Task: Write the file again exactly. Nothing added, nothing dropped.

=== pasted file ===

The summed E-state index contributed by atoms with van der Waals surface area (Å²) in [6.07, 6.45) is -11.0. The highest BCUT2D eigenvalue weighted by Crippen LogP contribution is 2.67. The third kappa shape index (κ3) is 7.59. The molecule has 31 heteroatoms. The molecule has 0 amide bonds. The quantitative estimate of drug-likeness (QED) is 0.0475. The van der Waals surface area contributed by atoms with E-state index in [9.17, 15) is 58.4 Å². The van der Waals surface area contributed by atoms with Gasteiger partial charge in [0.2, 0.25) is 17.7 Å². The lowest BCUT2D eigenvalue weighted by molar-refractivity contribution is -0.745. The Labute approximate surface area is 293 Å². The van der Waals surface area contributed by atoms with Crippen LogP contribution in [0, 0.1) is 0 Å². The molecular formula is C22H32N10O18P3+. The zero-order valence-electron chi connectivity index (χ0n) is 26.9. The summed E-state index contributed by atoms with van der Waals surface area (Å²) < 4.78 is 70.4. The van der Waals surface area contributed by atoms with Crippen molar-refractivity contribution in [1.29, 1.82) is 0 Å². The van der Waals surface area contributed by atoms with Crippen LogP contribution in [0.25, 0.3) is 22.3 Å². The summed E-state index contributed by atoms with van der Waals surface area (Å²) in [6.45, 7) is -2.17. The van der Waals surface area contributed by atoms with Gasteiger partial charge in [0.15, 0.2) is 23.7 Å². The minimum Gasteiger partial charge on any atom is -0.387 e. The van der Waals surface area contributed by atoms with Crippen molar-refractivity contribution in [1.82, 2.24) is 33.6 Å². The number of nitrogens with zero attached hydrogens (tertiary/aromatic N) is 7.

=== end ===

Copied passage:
The summed E-state index contributed by atoms with van der Waals surface area (Å²) in [6.07, 6.45) is -11.0. The highest BCUT2D eigenvalue weighted by Crippen LogP contribution is 2.67. The third kappa shape index (κ3) is 7.59. The molecule has 31 heteroatoms. The molecule has 0 amide bonds. The quantitative estimate of drug-likeness (QED) is 0.0475. The van der Waals surface area contributed by atoms with E-state index in [9.17, 15) is 58.4 Å². The van der Waals surface area contributed by atoms with Gasteiger partial charge in [0.2, 0.25) is 17.7 Å². The lowest BCUT2D eigenvalue weighted by molar-refractivity contribution is -0.745. The Labute approximate surface area is 293 Å². The van der Waals surface area contributed by atoms with Crippen LogP contribution in [0, 0.1) is 0 Å². The molecular formula is C22H32N10O18P3+. The zero-order valence-electron chi connectivity index (χ0n) is 26.9. The summed E-state index contributed by atoms with van der Waals surface area (Å²) < 4.78 is 70.4. The van der Waals surface area contributed by atoms with Crippen molar-refractivity contribution in [1.29, 1.82) is 0 Å². The van der Waals surface area contributed by atoms with Crippen LogP contribution in [0.25, 0.3) is 22.3 Å². The summed E-state index contributed by atoms with van der Waals surface area (Å²) in [6.45, 7) is -2.17. The van der Waals surface area contributed by atoms with Gasteiger partial charge in [0.15, 0.2) is 23.7 Å². The minimum Gasteiger partial charge on any atom is -0.387 e. The van der Waals surface area contributed by atoms with Crippen molar-refractivity contribution in [1.82, 2.24) is 33.6 Å². The number of nitrogens with zero attached hydrogens (tertiary/aromatic N) is 7.